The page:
Quite frequently there is a need to transfer files from one server to another without input from the console. The prime example of this would be a backup script using scp or rsync over ssh to transfer files to a holding area ready to be sent to tape. The problem with using scp or rsync commands to transfer files is that the ssh carrier requires a password to be entered before a ssh tunnel is created. If you’re kicking backup scripts off via the crontab then the process will eventually time out and the backup will fail. Fortunately a simple solution exists which is to allow key-based authentication negating the need for a username/password challenge.

First of all, it’s important to understand that keys can be generated for both version one and version two protocols. Version one uses an RSA key and version two uses a DSA key–I’ll cover both types in the examples below.

Step 1: Generate a key.
The first step is to generate a pair of keys (one public and one private) on the local system. 

For SSHv1 we need to generate an RSA key pair:

# ssh-keygen

For SSHv2 we will generate a DSA key pair:

# ssh-keygen -t dsa

When prompted for a location, simply accept the default. Leave the pass phrase blank. A pair of keys will be generated in ~/.ssh/ called either id_rsa/id_rsa.pub or id_dsa/id_dsa.pub; the file ending in .pub is the public key and this is the file we need to transfer to the remote system.

Step 2: Move the public key to the remote computer 

Enter the ssh directory:

# cd ~/.ssh

Now copy the public key to the remote system:


# scp ./id_rsa.pub username@remoteip:/tmp


# scp ./id_dsa.pub username@remoteip:/tmp

Replace ‘username’ with the username you want to log in to the remote system with and replace ‘remoteip’ with the IP address of the remote host. You will be prompted for a password.

We now need to open up an SSH session to the remote host.

Step 3: Importing the keys

Now using a console session on the remote system we need to navigate to the .ssh directory:

# cd ~/.ssh

For authentication using SSHv1, the public key needs to be imported to the file ‘authorized_keys’; for SSHv2, the authorisation file is called ‘authorized_keys2’.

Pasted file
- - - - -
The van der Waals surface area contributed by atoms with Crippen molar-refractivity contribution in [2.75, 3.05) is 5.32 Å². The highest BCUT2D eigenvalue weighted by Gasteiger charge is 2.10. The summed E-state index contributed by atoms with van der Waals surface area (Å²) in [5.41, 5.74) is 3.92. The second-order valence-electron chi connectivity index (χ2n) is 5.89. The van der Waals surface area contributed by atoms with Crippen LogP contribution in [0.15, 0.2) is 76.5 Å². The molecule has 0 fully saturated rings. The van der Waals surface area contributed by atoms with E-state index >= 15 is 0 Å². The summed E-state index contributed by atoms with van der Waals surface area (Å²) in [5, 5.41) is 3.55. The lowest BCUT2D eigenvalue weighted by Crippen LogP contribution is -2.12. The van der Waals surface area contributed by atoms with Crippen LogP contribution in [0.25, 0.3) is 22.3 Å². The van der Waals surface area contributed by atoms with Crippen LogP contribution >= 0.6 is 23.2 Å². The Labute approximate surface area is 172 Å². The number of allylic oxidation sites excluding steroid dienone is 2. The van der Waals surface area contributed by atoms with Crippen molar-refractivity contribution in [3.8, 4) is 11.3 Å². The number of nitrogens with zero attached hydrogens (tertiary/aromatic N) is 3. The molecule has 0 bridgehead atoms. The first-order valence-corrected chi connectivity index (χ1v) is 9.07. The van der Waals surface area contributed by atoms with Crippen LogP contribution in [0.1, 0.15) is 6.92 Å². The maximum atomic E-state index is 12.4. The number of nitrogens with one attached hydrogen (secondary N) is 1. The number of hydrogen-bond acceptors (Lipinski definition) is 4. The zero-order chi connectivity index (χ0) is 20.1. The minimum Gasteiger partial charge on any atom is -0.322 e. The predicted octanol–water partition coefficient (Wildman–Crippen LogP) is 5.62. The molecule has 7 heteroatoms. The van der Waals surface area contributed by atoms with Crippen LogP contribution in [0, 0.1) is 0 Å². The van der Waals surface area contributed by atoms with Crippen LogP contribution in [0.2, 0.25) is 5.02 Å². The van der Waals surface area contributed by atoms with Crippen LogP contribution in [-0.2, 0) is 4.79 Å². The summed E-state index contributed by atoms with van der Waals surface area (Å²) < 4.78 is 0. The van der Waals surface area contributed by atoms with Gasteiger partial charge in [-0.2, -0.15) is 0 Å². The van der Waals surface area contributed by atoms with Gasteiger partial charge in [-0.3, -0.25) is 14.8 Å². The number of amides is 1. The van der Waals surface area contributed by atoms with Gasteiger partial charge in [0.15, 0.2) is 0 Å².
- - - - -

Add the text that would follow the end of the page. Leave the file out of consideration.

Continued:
# cat /tmp/id_rsa.pub > ~/.ssh/authorized_keys
# cat /tmp/id_dsa.pub > ~/.ssh/authorized_keys2

That’s it.

Step 4: Testing

Log off of the remote machine and try to reconnect:

# ssh remoteip

The SSH session should automatically connect without asking for a password. As a further test, try to send a file over using scp:

# scp ~/.ssh/id_rsa.pub username@remoteip:/tmp

The file should be transferred without prompting for the remote user’s password.

Step 5: Cleaning up

Once everything is working, reconnect to the remote server and remember to delete the key files that were transferred to the /tmp partition.

# rm /tmp/*.pub

The above is a simple example of utilising key-based authentication in conjunction with SSH. Because the above steps will allow full access to the remote machine with no need for a password, it’s important to connect from a trusted source. How far you want to go to secure this is a matter of preference. On the one hand, if you use the same passwords for accounts on multiple servers then the fact that one has been breached would mean that all others have also been breached, so there isn’t really any additional risk introduced. On the other hand, you may be using key-based authentication to connect systems that use different passwords; in this case, the risk of multiple systems being breached is significantly increased.

There are precautions that can be taken. By adding some flags to the authorized_keys file we can restrict what actions a specific client can execute while connecting using keys. Here’s an example:

no-port-forwarding,no-X11-forwarding,no-agent-forwarding,no-pty,command=”/usr/bin/scp –r –t /tmp/test” KEY

This should precede the current key entry (represented by KEY). The above restricts any connection made with the relevant key so that only /usr/bin/scp can be executed. This example also disallows any types of traffic forwarding.

A useful tool called Authprogs allows easier implementation of these restrictions by acting as a middle man and allowing per-host settings to be applied via an easy-to-read configuration file. The program also creates logs and generates custom error messages, which make it quite easy to troubleshoot during the initial setup. I haven’t managed to get this working perfectly; my issue comes from the fact that some backup files are named differently each day (e.g., 01022007dbdump.dmp and 02022007dbdump.dmp the next day). I have tried to use wildcards in the configuration file, but as of yet it hasn’t worked as expected.

I hope this has proven useful, and I would be very interested to hear whether or not others have been able to restrict remotely executed commands where the desired command string is not static. Leave a comment to let me know how you would accomplish this task.